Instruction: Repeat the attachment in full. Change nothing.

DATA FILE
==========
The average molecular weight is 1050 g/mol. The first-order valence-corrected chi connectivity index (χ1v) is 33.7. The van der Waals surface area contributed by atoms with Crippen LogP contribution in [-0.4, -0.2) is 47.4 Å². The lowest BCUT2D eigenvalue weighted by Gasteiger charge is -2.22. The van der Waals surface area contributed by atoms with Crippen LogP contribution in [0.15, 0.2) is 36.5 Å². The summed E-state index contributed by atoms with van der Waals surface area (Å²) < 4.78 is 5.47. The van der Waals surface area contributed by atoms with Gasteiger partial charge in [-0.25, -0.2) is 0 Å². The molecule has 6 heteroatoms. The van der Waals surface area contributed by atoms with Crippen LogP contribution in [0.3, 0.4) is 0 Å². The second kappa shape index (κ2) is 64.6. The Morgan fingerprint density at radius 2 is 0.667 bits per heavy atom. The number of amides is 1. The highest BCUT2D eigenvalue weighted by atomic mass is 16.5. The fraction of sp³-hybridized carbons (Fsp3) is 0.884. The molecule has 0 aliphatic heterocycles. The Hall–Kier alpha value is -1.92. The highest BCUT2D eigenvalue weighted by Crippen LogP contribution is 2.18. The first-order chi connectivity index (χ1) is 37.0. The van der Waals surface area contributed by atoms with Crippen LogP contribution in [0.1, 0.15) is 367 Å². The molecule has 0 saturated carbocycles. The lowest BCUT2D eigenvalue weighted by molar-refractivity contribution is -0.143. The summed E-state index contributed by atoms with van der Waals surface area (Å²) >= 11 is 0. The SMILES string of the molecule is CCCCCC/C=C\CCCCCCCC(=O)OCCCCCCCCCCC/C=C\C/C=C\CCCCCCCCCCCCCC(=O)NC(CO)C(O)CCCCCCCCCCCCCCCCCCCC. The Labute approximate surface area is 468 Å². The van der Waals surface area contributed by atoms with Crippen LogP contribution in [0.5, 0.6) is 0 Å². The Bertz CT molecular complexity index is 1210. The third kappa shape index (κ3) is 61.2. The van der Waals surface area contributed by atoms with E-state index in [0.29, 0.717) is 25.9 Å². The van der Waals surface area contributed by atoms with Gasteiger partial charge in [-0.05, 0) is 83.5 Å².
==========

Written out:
The average molecular weight is 1050 g/mol. The first-order valence-corrected chi connectivity index (χ1v) is 33.7. The van der Waals surface area contributed by atoms with Crippen LogP contribution in [-0.4, -0.2) is 47.4 Å². The lowest BCUT2D eigenvalue weighted by Gasteiger charge is -2.22. The van der Waals surface area contributed by atoms with Crippen LogP contribution in [0.15, 0.2) is 36.5 Å². The summed E-state index contributed by atoms with van der Waals surface area (Å²) < 4.78 is 5.47. The van der Waals surface area contributed by atoms with Gasteiger partial charge in [-0.25, -0.2) is 0 Å². The molecule has 6 heteroatoms. The van der Waals surface area contributed by atoms with Crippen LogP contribution in [0.3, 0.4) is 0 Å². The second kappa shape index (κ2) is 64.6. The Morgan fingerprint density at radius 2 is 0.667 bits per heavy atom. The number of amides is 1. The highest BCUT2D eigenvalue weighted by atomic mass is 16.5. The fraction of sp³-hybridized carbons (Fsp3) is 0.884. The molecule has 0 aliphatic heterocycles. The Hall–Kier alpha value is -1.92. The highest BCUT2D eigenvalue weighted by Crippen LogP contribution is 2.18. The first-order chi connectivity index (χ1) is 37.0. The van der Waals surface area contributed by atoms with Crippen LogP contribution in [0.1, 0.15) is 367 Å². The molecule has 0 saturated carbocycles. The lowest BCUT2D eigenvalue weighted by molar-refractivity contribution is -0.143. The summed E-state index contributed by atoms with van der Waals surface area (Å²) >= 11 is 0. The SMILES string of the molecule is CCCCCC/C=C\CCCCCCCC(=O)OCCCCCCCCCCC/C=C\C/C=C\CCCCCCCCCCCCCC(=O)NC(CO)C(O)CCCCCCCCCCCCCCCCCCCC. The Labute approximate surface area is 468 Å². The van der Waals surface area contributed by atoms with Crippen LogP contribution in [0.5, 0.6) is 0 Å². The Bertz CT molecular complexity index is 1210. The third kappa shape index (κ3) is 61.2. The van der Waals surface area contributed by atoms with E-state index in [0.29, 0.717) is 25.9 Å². The van der Waals surface area contributed by atoms with Gasteiger partial charge in [-0.05, 0) is 83.5 Å².